Take the current, and soon to be extinct, college football national championship. It is determined every year when the #1 ranked team plays against the #2 ranked team in the country. The best of the best of the best. Yet it is wrought with controversy and divisive commentary every year when three, four, sometimes even five teams seem deserving of a shot at the title. What makes them deserving? It’s the possibility that for those 60-minutes, those 4-quarters, on any given Saturday an ostensibly worse team could play a little harder, want it a little more, make one less mistake or one more spectacular play that proves they were the better team that day when it really counted.

One of America’s most heralded sports stories is the Miracle on Ice. Yes, this is considered a Cinderella story, but in reality is that what makes it great? I say no. We are told a ragtag group of college hockey players beat the big bad military-style Russian national team in a game with Cold War implications much grander than pure sport. Our American team, however, was not ragtag. It was comprised of the very best collegiate players at the time who were hand-picked, after grueling tryouts, by the best collegiate coach at the time. miracle It would be like Coach-K holding open tryouts and picking the best college players for the Olympic basketball team. In essence, they were the best of the best. What makes the game great, though, is that many of these players were bitter rivals when donning their respective college uniforms. In order to win in the Olympics they needed to play cohesively as a unit. Coach Herb Brooks’ most daunting task wasn’t beating the Russians. It was getting his players to play as a team, to compete as a team. That’s the pinnacle of competition.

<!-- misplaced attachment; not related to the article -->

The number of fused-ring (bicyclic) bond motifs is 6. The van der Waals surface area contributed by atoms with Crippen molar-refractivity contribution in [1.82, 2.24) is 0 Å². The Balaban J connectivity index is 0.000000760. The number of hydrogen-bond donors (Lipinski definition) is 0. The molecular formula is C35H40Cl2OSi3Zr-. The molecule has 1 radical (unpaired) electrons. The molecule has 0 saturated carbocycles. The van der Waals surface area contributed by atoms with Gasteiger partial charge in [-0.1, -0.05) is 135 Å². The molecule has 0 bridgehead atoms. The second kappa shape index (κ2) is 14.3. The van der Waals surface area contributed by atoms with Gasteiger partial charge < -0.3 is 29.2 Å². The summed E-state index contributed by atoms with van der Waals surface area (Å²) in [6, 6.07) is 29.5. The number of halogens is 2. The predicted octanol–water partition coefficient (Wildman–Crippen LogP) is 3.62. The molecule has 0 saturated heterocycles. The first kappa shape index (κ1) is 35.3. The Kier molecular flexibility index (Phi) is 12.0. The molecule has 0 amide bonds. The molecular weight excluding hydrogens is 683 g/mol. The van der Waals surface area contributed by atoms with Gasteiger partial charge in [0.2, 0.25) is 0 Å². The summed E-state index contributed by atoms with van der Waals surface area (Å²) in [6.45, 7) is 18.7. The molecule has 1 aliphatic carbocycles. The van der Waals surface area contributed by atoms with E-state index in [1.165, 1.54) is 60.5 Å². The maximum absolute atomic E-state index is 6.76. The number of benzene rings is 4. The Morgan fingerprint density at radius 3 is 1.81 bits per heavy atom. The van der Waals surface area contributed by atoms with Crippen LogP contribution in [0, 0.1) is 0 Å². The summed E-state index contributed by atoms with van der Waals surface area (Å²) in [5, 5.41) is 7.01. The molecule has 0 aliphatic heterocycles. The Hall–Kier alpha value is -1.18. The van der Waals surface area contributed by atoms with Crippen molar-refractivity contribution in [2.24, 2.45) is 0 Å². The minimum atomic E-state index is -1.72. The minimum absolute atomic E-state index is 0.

So, if Providence and Colorado meet in the Final Four there’s no reason to question whether or not that same game would’ve been appealing in December. It’s not as though they entered a cheat code to get there. They played the “better” teams on the same court, with the same ball, the same rules, and they won. They out-competed them. If those talented, high-profile teams were truly the better teams then they would’ve been the better teams.

One response to “A Rebuttal: Why March Madness is the Pinnacle of Competition

  1. I love the rebuttal! Now, time for throwbacks.

    I certainly recognize that the opinion I offered forth would be fairly unpopular. In fact, Bullets – a fellow loather of college basketball – and I have learned over time that we should actually just shut up and smile along, rather than voicing our distaste of the sport, since so many people vehemently disagree with our stance. The same goes for my take on March Madness itself. When I’ve hinted at my feelings at work, people just look at me flabbergasted that I have such heretical views.